In this area, Cal State LA stands out among other campuses of the CSU. Even if the state legislature approves and the governor signs a budget that includes a 5 percent increase in enrollment growth funding, it will not be enough to meet the need at our university. In recent years Cal State LA has seen an unprecedented surge in enrollment, because of increased demand, but also because of our success. Our national recognition and prestige have increased; we are, still, number one in the nation for the upward mobility of our students—and the word is out. We serve nearly 23,000 full-time equivalent students, but our enrollment funding supports only 18,000 full-time equivalent students (Our total headcount is nearly 28,000 students). Here’s another way to look at it: enrollment has increased by about 25 percent since 2012, but our enrollment funding has only increased by about 2.4 percent. Our student population includes almost 5,000 unfunded students. We are underfunded by $30 million dollars. This is partly because the magnitude of applications was unexpected, partly because annual state funding increases were limited, and because we focused our advocacy on the improvement of faculty and staff salaries, on hiring needs that support our ambitious Graduation Initiative 2025, and on important and daunting facilities and infrastructure needs.
Throughout these years of growth, our faculty and staff have done whatever it takes to provide the superior educational experience that has made Cal State LA a first choice for thousands of first-time freshmen and transfer students. Thank you for all of your hard work, dedication, and commitment to our students. We’ve expanded class offerings, used classroom space more efficiently, and added advisers and counselors. We’ve increased parking capacity by adding shuttle service, an off-site parking lot and valet service; and we’re building a new parking structure. We’re also constructing a new dormitory, and we’ve expanded our food options with food trucks, food carts, and Everytable…and the list goes on and on. Still, the imbalance between our enrollment funding, and our actual student population, is now unsustainable. We’ve reached a critical point. We must acknowledge and confront an untenable model and create a new one. We must do things differently for the sake of our current students, our future students and our faculty and staff. My highest priority is tenure-track faculty. Over the last five years, we’ve hired 179 tenure-track faculty. Tenure density is the ratio of full-time faculty to part-time faculty. Based on a report issued by the CSU last year, our tenure density is among the lowest in the system. We must improve that number.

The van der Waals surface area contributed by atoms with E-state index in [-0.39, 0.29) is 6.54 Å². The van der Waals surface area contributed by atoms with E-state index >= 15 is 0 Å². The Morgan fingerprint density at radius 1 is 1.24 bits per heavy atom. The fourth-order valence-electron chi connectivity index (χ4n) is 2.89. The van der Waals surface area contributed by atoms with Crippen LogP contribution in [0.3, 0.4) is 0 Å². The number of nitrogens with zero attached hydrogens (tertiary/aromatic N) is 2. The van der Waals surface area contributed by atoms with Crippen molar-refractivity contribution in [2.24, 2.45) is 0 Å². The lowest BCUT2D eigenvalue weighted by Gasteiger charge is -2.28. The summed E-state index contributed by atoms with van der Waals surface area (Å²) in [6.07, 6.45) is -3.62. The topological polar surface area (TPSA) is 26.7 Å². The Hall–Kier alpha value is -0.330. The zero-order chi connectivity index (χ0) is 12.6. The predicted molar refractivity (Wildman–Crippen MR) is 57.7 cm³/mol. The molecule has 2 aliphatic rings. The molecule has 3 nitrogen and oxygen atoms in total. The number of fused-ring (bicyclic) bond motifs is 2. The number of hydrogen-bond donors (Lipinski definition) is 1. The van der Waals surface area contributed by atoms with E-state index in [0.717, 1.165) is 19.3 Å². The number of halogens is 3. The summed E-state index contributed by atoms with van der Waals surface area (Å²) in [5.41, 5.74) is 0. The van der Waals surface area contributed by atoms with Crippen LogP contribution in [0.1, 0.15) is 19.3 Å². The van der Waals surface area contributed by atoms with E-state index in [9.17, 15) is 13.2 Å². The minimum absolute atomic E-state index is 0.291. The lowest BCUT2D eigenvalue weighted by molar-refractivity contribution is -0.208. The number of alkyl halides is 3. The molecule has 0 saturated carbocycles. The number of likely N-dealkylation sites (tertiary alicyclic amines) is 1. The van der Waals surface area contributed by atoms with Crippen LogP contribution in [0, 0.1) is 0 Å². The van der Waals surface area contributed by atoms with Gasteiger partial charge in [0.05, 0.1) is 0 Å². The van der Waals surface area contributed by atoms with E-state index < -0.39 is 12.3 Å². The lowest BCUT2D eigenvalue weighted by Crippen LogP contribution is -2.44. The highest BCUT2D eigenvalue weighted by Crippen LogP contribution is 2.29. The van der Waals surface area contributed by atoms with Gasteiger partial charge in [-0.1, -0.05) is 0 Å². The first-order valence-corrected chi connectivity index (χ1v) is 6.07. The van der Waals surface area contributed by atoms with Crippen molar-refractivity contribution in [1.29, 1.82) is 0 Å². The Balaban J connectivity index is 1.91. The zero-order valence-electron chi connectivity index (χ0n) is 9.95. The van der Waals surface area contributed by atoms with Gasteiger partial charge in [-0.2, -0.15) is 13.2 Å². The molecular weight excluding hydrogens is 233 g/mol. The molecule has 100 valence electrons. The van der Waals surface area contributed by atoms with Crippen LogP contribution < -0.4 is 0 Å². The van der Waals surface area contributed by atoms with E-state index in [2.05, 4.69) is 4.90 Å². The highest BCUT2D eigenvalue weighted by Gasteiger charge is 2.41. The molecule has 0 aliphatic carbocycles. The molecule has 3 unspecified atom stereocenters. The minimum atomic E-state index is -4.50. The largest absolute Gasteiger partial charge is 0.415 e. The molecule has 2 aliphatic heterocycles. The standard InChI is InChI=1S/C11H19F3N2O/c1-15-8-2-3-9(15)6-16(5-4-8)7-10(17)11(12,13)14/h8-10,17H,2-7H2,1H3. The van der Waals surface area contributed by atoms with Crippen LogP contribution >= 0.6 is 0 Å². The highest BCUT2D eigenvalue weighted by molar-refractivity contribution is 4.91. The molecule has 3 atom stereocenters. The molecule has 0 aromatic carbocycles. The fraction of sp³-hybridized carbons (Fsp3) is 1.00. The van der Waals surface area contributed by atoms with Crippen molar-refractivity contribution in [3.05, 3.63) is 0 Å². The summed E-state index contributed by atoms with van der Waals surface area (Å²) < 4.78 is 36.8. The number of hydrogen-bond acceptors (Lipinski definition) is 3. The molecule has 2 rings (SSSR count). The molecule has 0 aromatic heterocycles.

The changes that we’ve proposed for our admission procedures are designed to decrease our enrollment and reduce the number of our unfunded students. We will accomplish this by controlling our freshman class size by applying major-specific criteria, determined in close consultation with the faculty, to all majors at the freshman and transfer level. And we will continue to advocate for more funding to educate more students. These changes are not a retraction from our historical mission and role in our community. And we are absolutely not ending our EOP program. We remain committed to our community, to the ideals that have guided this university and made it an invaluable asset to our city and our region.
Together, we will move forward toward the goal of creating a strong, sustainable model for our university, one that serves our students, our community, and our university well. Together, we will continue to push our students to success in the best tradition of this university. Cal State LA is strong because we stand together, working in the best interest of our students. This is what defines us. This is who we are.